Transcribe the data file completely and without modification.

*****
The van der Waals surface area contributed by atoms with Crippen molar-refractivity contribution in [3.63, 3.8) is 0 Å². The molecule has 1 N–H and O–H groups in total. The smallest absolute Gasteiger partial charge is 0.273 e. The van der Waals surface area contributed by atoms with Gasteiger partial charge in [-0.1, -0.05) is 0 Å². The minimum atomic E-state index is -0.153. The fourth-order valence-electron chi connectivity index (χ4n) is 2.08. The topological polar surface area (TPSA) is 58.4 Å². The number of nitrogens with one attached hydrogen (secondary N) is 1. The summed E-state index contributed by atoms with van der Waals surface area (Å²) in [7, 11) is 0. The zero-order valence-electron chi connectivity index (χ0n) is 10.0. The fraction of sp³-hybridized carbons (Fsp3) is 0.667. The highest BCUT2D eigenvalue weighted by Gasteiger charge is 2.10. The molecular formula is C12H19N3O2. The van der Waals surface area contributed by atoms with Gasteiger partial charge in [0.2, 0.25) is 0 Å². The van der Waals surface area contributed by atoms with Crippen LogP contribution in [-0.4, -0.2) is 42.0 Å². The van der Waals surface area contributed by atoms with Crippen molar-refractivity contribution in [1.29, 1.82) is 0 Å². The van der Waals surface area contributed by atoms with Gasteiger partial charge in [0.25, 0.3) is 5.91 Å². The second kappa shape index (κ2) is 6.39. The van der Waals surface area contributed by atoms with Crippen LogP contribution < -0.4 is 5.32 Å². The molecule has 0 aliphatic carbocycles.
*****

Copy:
The van der Waals surface area contributed by atoms with Crippen molar-refractivity contribution in [3.63, 3.8) is 0 Å². The molecule has 1 N–H and O–H groups in total. The smallest absolute Gasteiger partial charge is 0.273 e. The van der Waals surface area contributed by atoms with Gasteiger partial charge in [-0.1, -0.05) is 0 Å². The minimum atomic E-state index is -0.153. The fourth-order valence-electron chi connectivity index (χ4n) is 2.08. The topological polar surface area (TPSA) is 58.4 Å². The number of nitrogens with one attached hydrogen (secondary N) is 1. The summed E-state index contributed by atoms with van der Waals surface area (Å²) in [7, 11) is 0. The zero-order valence-electron chi connectivity index (χ0n) is 10.0. The fraction of sp³-hybridized carbons (Fsp3) is 0.667. The highest BCUT2D eigenvalue weighted by Gasteiger charge is 2.10. The molecular formula is C12H19N3O2. The van der Waals surface area contributed by atoms with Gasteiger partial charge in [0.2, 0.25) is 0 Å². The van der Waals surface area contributed by atoms with Crippen LogP contribution in [-0.4, -0.2) is 42.0 Å². The van der Waals surface area contributed by atoms with Crippen molar-refractivity contribution in [1.29, 1.82) is 0 Å². The van der Waals surface area contributed by atoms with Gasteiger partial charge in [0.25, 0.3) is 5.91 Å². The second kappa shape index (κ2) is 6.39. The van der Waals surface area contributed by atoms with Crippen LogP contribution < -0.4 is 5.32 Å². The molecule has 0 aliphatic carbocycles.